Chris Cillizza, a popular favorite on washingtonpost.com who also writes for the print edition, can be a fun read. You think you're getting the real deal of what's going on in electoral politics (he covers a lot of upcoming congressional election stuff). But sometimes he writes stuff that is rather ridiculous.
With so few issues differentiating the candidates, primaries are decided on style and strategy -- things The Fix loves about politics.
In Sunday's Outlook section, the Washington Post gave space to Jamie Kirchick, an up-and-coming pundit, to write about how gay rights groups should declare victory and close shop when gay marriage is implemented in their states.
All Things Considered indulged in running this on Friday during their letters section:
Kevin Bee from New Orleans was reading other's online post and he writes this, one listener claimed that you were being too sympathetic to the Israeli cause by not highlighting Israel's aggression that started the conflict. Another listener suggested that you were sympathetic to Palestine by ignoring the violence caused by suicide bombers. In my opinion, he writes, if both extremes accuse you of being biased, it proves you are doing a good job, keep up the good work.
Last week, 10 Democratic Senators joined the Republicans (roll call) in decreasing the estate tax. They upped the minimum to a $5 million estate for individuals and $10 million for couples, and lowered the rates.
Darfur has been, relatively speaking, stable for the past few years. Not stable in a good way; stable in a 150 people being killed each month way. More than 2 million Darfuris are displaced from home, mostly living in various camps, mostly in Sudan and some in Chad. The situation continues to be terrible, though nothing at all like the mass killing of 2003-2005. The Darfuris in these camps are being fed and given basic medical care by a vast aid network.
The front page of Wednesday's NYT has "Iraq’s Newly Open Gays Face Scorn and Murder" --
The relative freedom of a newly democratic Iraq and the recent improvement in security have allowed a gay subculture to flourish here. The response has been swift and deadly.
In the past two months, the bodies of as many as 25 boys and men suspected of being gay have turned up in the huge Shiite enclave of Sadr City, the police and friends of the dead say. Most have been shot, some multiple times. Several have been found with the word “pervert” in Arabic on notes attached to their bodies, the police said.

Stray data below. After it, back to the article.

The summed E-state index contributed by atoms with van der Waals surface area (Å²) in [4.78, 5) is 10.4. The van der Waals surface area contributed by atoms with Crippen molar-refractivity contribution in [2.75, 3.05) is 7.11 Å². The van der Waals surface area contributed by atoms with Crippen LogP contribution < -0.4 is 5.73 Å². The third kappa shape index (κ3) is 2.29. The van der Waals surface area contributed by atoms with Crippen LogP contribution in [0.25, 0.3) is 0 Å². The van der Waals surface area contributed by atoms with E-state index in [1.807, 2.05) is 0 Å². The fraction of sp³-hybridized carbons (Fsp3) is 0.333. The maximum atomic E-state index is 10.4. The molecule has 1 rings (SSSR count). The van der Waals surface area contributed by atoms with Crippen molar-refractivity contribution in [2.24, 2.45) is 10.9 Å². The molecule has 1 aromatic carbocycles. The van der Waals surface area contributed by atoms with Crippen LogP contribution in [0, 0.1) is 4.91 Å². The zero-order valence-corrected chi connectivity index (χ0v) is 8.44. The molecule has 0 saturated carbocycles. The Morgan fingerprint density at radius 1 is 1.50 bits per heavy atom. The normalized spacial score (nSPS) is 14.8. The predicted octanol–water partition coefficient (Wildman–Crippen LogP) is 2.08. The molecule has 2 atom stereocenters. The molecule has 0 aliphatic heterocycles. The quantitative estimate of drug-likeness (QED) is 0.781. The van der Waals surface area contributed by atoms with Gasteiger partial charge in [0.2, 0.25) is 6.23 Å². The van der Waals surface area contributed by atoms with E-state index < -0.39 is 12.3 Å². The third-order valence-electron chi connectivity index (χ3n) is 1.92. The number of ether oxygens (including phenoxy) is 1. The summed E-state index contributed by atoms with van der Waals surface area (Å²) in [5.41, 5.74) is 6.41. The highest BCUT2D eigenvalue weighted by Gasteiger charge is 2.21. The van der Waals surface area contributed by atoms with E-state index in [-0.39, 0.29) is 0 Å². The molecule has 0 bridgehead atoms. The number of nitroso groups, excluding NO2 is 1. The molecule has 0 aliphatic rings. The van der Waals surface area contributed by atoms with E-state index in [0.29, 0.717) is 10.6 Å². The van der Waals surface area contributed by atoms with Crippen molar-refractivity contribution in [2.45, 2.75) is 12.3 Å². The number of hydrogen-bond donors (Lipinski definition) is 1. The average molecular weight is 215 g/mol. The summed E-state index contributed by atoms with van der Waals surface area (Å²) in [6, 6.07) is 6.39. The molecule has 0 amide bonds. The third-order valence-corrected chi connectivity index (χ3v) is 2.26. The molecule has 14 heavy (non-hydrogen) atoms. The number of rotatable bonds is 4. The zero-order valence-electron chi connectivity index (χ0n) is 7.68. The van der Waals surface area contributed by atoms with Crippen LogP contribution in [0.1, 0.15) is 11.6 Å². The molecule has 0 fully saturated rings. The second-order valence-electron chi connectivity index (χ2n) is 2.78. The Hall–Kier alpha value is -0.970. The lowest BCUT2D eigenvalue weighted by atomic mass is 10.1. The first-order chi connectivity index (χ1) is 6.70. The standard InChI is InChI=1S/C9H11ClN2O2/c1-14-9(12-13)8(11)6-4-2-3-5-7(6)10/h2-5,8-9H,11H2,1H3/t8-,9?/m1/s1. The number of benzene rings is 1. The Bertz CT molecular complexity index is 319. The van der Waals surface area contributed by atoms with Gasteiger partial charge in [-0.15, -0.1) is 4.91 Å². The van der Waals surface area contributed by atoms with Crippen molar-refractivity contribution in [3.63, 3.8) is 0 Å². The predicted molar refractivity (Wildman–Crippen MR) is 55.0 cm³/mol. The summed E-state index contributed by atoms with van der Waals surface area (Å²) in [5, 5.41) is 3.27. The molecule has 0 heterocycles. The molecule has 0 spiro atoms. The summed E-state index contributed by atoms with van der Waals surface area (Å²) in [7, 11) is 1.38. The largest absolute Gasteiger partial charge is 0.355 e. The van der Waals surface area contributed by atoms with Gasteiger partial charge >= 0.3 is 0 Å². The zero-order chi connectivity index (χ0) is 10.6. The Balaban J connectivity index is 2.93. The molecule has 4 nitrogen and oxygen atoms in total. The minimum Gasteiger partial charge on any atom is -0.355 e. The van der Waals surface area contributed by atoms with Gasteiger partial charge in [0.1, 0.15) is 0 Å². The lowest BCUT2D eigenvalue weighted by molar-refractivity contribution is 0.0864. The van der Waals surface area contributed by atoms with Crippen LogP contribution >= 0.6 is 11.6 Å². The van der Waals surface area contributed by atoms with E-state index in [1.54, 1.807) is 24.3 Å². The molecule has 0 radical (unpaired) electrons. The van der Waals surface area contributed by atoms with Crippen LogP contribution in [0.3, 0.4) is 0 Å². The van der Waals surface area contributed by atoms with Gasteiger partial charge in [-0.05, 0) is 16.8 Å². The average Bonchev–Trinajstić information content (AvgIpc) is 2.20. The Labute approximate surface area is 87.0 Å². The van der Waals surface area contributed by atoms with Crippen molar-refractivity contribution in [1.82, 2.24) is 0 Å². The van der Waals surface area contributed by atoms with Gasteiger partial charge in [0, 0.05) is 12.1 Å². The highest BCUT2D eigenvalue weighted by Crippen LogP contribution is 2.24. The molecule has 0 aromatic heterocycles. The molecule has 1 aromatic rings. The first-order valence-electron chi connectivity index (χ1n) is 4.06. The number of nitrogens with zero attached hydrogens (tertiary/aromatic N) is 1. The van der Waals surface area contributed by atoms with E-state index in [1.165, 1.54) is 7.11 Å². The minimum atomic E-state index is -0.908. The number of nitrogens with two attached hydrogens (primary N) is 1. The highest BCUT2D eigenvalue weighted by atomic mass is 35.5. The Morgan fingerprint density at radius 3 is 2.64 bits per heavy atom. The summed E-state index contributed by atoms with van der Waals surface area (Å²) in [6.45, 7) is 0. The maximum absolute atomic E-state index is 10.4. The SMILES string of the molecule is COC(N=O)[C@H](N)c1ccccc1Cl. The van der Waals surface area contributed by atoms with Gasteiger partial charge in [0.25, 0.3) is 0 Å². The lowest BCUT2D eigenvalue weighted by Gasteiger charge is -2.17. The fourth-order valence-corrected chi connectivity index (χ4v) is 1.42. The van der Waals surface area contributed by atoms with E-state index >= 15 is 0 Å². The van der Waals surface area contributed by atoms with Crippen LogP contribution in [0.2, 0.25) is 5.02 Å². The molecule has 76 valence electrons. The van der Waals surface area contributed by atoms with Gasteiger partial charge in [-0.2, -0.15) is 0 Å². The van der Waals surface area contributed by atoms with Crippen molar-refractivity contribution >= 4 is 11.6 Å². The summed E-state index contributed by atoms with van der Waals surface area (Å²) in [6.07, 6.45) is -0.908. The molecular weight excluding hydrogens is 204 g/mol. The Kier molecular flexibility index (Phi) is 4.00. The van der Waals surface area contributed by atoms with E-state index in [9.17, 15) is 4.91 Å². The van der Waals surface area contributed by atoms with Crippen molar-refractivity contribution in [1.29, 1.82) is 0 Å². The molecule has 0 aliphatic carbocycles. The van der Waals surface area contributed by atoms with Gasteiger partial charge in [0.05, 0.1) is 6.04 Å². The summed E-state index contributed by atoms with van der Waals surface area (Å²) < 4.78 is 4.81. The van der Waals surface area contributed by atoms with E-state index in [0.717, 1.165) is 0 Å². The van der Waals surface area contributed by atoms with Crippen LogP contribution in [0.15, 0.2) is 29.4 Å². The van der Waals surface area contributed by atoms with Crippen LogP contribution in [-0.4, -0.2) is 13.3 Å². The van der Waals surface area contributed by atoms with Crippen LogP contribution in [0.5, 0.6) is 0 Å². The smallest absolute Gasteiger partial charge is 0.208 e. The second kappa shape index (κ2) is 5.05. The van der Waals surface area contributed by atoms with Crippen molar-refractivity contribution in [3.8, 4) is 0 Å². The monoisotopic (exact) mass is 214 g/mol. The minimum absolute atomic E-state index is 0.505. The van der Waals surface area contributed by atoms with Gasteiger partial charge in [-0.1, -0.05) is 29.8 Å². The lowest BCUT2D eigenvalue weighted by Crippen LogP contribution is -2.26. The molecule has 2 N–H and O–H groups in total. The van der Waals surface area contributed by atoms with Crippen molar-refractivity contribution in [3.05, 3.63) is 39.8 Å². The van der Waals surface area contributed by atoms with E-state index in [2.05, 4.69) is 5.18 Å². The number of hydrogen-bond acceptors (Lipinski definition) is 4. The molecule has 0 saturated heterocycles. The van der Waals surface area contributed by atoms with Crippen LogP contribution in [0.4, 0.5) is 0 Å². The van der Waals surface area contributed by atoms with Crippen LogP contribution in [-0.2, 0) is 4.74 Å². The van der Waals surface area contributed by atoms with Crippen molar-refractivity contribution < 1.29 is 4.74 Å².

Gay men and lesbians in Iraq have long been among the targets of both Shiite and Sunni death squads, but their murders have been overshadowed by the hundreds of overall weekly casualties during the height of sectarian violence in 2006 and 2007.
For a brief, exhilarating time, from the mid-1980s until the early 1990s, they say, gay night life flourished in Iraq. Whereas neighboring Iran turned inward after its Islamic revolution in 1979, Baghdad allowed a measure of liberation after the end of the Iran-Iraq war.
Abu Nawas Boulevard, which hugs the Tigris River opposite what is now the Green Zone, became a promenade known for cruising. Discos opened in the city’s best hotels, the Ishtar Sheraton, the Palestine and Saddam Hussein’s prized Al-Rasheed Hotel, becoming magnets for gay men. Young men with rouged cheeks and glossed lips paraded the streets of Mansour, an affluent neighborhood in Baghdad.
“There were so many guys, from Kuwait, from Saudi Arabia, guys in the street with makeup,” said Mr. Hili, who left Iraq in 2000. “Up until 1991, there was sexual freedom. It was a revolutionary time.”
Then came the Persian Gulf war, and afterward Saddam Hussein put an end to nightclubs. Iraq staggered under the yoke of economic sanctions. While antigay laws were increasingly enforced, Mohammed and Mr. Hili said they still felt safe. Homosexuality seemed accepted, as long as it was practiced in private. And even when it was not tolerated, prison time could be evaded with a well-placed bribe.
The American invasion was expected to usher in better times.
“We thought that with the presence of Americans, life would become paradise, that Iraq would be Westernized,” Mohammed said. “But unfortunately the way things were before was so much better than where we are now.”
Monday's "The Profile Police" (sub-head: Campus Officers Cruise Facebook, MySpace for Clues To School-Related Crimes, to Some Students' Chagrin) is as much about MySpace as it is about Facebook, but I think there's enough Facebook in it that it counts: it's the 12th front page story in the Washington Post that significantly focuses on Facebook. The stories are:
Have people heard of this? I hadn't, until I saw the article in the WSJ the other week. Apparently the cool thing to do (at least in some middle school somewhere) is to take a wrapped roll of Smarties, to crush them a little bit, and then to breath in from the end of the tube and exhale it like smoke. There are a bunch of videos on YouTube, though not tons. This one is basically amazing. Seems the trend has been around since at least Dec 2007.
Guardian newspaper to switch to all-Twitter format after 188 years in print.
"[Celebrated Guardian editor] CP Scott would have warmly endorsed this - his well-known observation 'Comment is free but facts are sacred' is only 36 characters long," a spokesman said in a tweet that was itself only 135 characters long.
Chicago's bid for the 2016 summer Olympics is back in the news -- an IOC team will be visiting town starting Thursday.